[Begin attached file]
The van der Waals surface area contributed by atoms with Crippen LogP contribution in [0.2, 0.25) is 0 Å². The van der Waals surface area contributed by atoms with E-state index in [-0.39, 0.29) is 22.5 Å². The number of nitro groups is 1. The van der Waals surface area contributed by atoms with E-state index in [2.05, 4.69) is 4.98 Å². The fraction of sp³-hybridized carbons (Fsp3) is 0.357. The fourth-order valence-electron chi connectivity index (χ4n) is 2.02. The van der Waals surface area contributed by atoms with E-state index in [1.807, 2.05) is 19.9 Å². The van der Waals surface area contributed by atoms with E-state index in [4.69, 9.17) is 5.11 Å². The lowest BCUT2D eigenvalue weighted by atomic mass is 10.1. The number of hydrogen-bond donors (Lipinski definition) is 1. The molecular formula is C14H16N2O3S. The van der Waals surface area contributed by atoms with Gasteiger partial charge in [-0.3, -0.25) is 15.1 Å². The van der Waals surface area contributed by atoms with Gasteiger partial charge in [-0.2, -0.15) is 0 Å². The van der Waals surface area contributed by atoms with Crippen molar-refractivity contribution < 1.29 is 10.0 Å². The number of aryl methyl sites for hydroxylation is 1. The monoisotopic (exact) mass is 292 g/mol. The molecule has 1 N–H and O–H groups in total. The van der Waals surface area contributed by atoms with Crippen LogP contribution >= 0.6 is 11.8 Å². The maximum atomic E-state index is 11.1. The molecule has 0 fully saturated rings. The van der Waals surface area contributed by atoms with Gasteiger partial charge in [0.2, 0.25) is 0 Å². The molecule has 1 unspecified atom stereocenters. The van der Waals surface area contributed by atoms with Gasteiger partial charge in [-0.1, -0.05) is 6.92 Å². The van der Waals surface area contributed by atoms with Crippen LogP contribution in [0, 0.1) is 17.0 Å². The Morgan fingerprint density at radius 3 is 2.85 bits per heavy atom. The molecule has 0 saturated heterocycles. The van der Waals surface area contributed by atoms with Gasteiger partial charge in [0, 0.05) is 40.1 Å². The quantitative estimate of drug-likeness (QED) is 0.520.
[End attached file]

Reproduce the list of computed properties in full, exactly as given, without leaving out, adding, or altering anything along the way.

The van der Waals surface area contributed by atoms with Crippen LogP contribution in [0.2, 0.25) is 0 Å². The van der Waals surface area contributed by atoms with E-state index in [-0.39, 0.29) is 22.5 Å². The number of nitro groups is 1. The van der Waals surface area contributed by atoms with E-state index in [2.05, 4.69) is 4.98 Å². The fraction of sp³-hybridized carbons (Fsp3) is 0.357. The fourth-order valence-electron chi connectivity index (χ4n) is 2.02. The van der Waals surface area contributed by atoms with E-state index in [1.807, 2.05) is 19.9 Å². The van der Waals surface area contributed by atoms with E-state index in [4.69, 9.17) is 5.11 Å². The lowest BCUT2D eigenvalue weighted by atomic mass is 10.1. The number of hydrogen-bond donors (Lipinski definition) is 1. The molecular formula is C14H16N2O3S. The van der Waals surface area contributed by atoms with Gasteiger partial charge in [-0.3, -0.25) is 15.1 Å². The van der Waals surface area contributed by atoms with Gasteiger partial charge in [-0.2, -0.15) is 0 Å². The van der Waals surface area contributed by atoms with Crippen molar-refractivity contribution < 1.29 is 10.0 Å². The number of aryl methyl sites for hydroxylation is 1. The monoisotopic (exact) mass is 292 g/mol. The molecule has 1 N–H and O–H groups in total. The van der Waals surface area contributed by atoms with Crippen LogP contribution >= 0.6 is 11.8 Å². The maximum atomic E-state index is 11.1. The molecule has 0 fully saturated rings. The van der Waals surface area contributed by atoms with Gasteiger partial charge in [0.2, 0.25) is 0 Å². The molecule has 1 unspecified atom stereocenters. The van der Waals surface area contributed by atoms with Gasteiger partial charge in [-0.1, -0.05) is 6.92 Å². The van der Waals surface area contributed by atoms with Crippen LogP contribution in [0, 0.1) is 17.0 Å². The Morgan fingerprint density at radius 3 is 2.85 bits per heavy atom. The molecule has 0 saturated heterocycles. The van der Waals surface area contributed by atoms with Gasteiger partial charge in [0, 0.05) is 40.1 Å². The quantitative estimate of drug-likeness (QED) is 0.520.